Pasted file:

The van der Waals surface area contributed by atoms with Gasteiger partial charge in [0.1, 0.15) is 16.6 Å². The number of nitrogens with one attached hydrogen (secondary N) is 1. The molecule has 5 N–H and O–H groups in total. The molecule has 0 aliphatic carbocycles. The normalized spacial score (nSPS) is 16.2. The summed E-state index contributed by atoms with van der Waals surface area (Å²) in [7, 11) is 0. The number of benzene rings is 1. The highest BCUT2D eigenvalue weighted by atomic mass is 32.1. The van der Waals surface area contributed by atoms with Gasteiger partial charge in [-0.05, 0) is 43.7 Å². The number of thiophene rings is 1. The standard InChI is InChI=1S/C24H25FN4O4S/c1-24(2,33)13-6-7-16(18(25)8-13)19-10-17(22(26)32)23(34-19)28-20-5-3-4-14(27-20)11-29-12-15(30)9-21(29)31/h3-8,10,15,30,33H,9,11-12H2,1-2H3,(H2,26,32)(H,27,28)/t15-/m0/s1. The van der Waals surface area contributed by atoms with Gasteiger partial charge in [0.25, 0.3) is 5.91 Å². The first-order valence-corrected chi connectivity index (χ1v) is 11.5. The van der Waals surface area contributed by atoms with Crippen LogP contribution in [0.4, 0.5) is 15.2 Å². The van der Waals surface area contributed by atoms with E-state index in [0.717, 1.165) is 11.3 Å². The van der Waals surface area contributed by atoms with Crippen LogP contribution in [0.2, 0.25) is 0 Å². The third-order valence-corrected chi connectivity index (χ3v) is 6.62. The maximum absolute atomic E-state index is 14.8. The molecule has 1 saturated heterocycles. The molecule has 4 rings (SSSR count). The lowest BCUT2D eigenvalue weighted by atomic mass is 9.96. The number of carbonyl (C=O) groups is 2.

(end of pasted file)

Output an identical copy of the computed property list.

The van der Waals surface area contributed by atoms with Gasteiger partial charge in [0.1, 0.15) is 16.6 Å². The number of nitrogens with one attached hydrogen (secondary N) is 1. The molecule has 5 N–H and O–H groups in total. The molecule has 0 aliphatic carbocycles. The normalized spacial score (nSPS) is 16.2. The summed E-state index contributed by atoms with van der Waals surface area (Å²) in [7, 11) is 0. The number of benzene rings is 1. The highest BCUT2D eigenvalue weighted by atomic mass is 32.1. The van der Waals surface area contributed by atoms with Gasteiger partial charge in [-0.05, 0) is 43.7 Å². The number of thiophene rings is 1. The standard InChI is InChI=1S/C24H25FN4O4S/c1-24(2,33)13-6-7-16(18(25)8-13)19-10-17(22(26)32)23(34-19)28-20-5-3-4-14(27-20)11-29-12-15(30)9-21(29)31/h3-8,10,15,30,33H,9,11-12H2,1-2H3,(H2,26,32)(H,27,28)/t15-/m0/s1. The van der Waals surface area contributed by atoms with Gasteiger partial charge in [0.25, 0.3) is 5.91 Å². The first-order valence-corrected chi connectivity index (χ1v) is 11.5. The van der Waals surface area contributed by atoms with Crippen LogP contribution in [0.4, 0.5) is 15.2 Å². The van der Waals surface area contributed by atoms with E-state index in [0.717, 1.165) is 11.3 Å². The van der Waals surface area contributed by atoms with Crippen LogP contribution in [0.2, 0.25) is 0 Å². The third-order valence-corrected chi connectivity index (χ3v) is 6.62. The maximum absolute atomic E-state index is 14.8. The molecule has 1 saturated heterocycles. The molecule has 4 rings (SSSR count). The lowest BCUT2D eigenvalue weighted by atomic mass is 9.96. The number of carbonyl (C=O) groups is 2.